WASHINGTON, DC — A bipartisan coalition of state Attorneys General have issued a letter to Congressional leadership urging them to “advance legislation” to permit state-licensed marijuana businesses greater access to banking and other financial services.
The letter is undersigned by the Attorneys General of Alaska, California, Colorado, Connecticut, Hawaii, Illinois, Iowa, Maine, Maryland, Massachusetts, New Mexico, New York, Oregon, Pennsylvania, Vermont, and Washington, as well as from the District of Columbia and the US territory of Guam.
The letter states:
“Prior Department of Justice guidance outlined how financial institutions could provide services to state-licensed marijuana businesses consistent with their obligations under federal law and created some space for the banking industry to work with those businesses, though challenges remained in many areas. The recent rescission of that guidance has made the need for Congressional action to get the cash generated by this industry into a regulated banking sector even more urgent.”
“Our banking system must be flexible enough to address the needs of businesses in the various states, with state input, while protecting the interests of the federal government. This includes a banking system for marijuana-related businesses that is both responsive and effective in meeting the demands of our economy.”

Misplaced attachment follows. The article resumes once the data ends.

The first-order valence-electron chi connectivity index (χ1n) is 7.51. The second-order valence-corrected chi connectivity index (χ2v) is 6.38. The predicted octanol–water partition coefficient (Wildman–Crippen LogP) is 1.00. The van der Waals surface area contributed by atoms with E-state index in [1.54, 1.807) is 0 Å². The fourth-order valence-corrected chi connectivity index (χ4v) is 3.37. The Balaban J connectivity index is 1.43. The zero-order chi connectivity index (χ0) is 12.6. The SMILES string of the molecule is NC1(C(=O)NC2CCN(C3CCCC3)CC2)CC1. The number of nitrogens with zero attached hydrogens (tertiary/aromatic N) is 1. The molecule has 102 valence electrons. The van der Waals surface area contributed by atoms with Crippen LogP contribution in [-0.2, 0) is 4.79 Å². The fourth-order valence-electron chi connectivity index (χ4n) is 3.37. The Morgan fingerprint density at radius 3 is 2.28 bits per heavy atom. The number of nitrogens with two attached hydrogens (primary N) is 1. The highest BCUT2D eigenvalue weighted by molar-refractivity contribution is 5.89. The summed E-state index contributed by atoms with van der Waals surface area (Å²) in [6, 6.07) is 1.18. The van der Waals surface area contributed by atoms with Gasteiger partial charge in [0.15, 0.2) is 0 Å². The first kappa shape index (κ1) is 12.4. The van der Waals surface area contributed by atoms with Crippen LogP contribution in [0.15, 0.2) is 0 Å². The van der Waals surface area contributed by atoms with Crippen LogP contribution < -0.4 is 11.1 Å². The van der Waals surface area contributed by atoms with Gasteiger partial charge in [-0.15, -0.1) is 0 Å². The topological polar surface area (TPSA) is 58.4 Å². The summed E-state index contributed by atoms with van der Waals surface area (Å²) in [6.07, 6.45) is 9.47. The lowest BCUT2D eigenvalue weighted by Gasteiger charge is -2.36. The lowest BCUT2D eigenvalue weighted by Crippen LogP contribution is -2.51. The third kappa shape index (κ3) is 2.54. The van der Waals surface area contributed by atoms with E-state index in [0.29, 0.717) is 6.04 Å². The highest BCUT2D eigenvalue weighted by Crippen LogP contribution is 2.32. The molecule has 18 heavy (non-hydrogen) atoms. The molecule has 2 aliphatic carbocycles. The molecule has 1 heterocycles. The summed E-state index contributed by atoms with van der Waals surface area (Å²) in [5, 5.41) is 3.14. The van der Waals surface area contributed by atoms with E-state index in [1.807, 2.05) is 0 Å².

According to data published recently by the US Treasury Department, there are only an estimated 400 financial institutions nationwide actively engaged with legal cannabis businesses. That total could decline following the administration’s decision to rescind various Obama-era memos specific to the federal enforcement of marijuana laws.
Currently, legislation is pending in both the US House and Senate (The SAFE Banking Act) to explicitly allow state-licensed marijuana-related businesses to partner with banks, credit unions, and other financial service providers.